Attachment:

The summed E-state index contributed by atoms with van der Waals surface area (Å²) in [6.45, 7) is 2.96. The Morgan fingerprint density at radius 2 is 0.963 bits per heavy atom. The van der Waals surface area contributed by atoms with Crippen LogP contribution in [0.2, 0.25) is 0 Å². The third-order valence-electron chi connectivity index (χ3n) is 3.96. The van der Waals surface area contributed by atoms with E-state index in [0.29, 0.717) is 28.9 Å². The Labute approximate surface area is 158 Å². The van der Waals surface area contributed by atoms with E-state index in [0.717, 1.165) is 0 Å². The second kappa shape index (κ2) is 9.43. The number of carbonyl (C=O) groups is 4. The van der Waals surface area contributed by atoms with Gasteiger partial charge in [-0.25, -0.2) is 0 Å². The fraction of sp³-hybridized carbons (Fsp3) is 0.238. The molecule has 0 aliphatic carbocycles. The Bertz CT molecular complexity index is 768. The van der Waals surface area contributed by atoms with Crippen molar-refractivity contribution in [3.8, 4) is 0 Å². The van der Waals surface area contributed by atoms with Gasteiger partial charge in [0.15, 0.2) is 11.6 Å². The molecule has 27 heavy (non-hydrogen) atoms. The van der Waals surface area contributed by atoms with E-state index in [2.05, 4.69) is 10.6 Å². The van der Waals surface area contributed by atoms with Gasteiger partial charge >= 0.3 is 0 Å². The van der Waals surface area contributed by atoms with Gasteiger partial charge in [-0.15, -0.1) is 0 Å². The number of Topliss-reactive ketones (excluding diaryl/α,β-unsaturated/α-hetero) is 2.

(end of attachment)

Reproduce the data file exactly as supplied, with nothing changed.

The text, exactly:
The summed E-state index contributed by atoms with van der Waals surface area (Å²) in [6.45, 7) is 2.96. The Morgan fingerprint density at radius 2 is 0.963 bits per heavy atom. The van der Waals surface area contributed by atoms with Crippen LogP contribution in [0.2, 0.25) is 0 Å². The third-order valence-electron chi connectivity index (χ3n) is 3.96. The van der Waals surface area contributed by atoms with E-state index in [0.29, 0.717) is 28.9 Å². The Labute approximate surface area is 158 Å². The van der Waals surface area contributed by atoms with E-state index in [0.717, 1.165) is 0 Å². The second kappa shape index (κ2) is 9.43. The number of carbonyl (C=O) groups is 4. The van der Waals surface area contributed by atoms with Gasteiger partial charge in [-0.25, -0.2) is 0 Å². The fraction of sp³-hybridized carbons (Fsp3) is 0.238. The molecule has 0 aliphatic carbocycles. The Bertz CT molecular complexity index is 768. The van der Waals surface area contributed by atoms with Crippen molar-refractivity contribution in [3.8, 4) is 0 Å². The van der Waals surface area contributed by atoms with Gasteiger partial charge in [0.15, 0.2) is 11.6 Å². The molecule has 27 heavy (non-hydrogen) atoms. The van der Waals surface area contributed by atoms with E-state index in [2.05, 4.69) is 10.6 Å². The van der Waals surface area contributed by atoms with Gasteiger partial charge >= 0.3 is 0 Å². The van der Waals surface area contributed by atoms with Gasteiger partial charge in [-0.15, -0.1) is 0 Å². The number of Topliss-reactive ketones (excluding diaryl/α,β-unsaturated/α-hetero) is 2.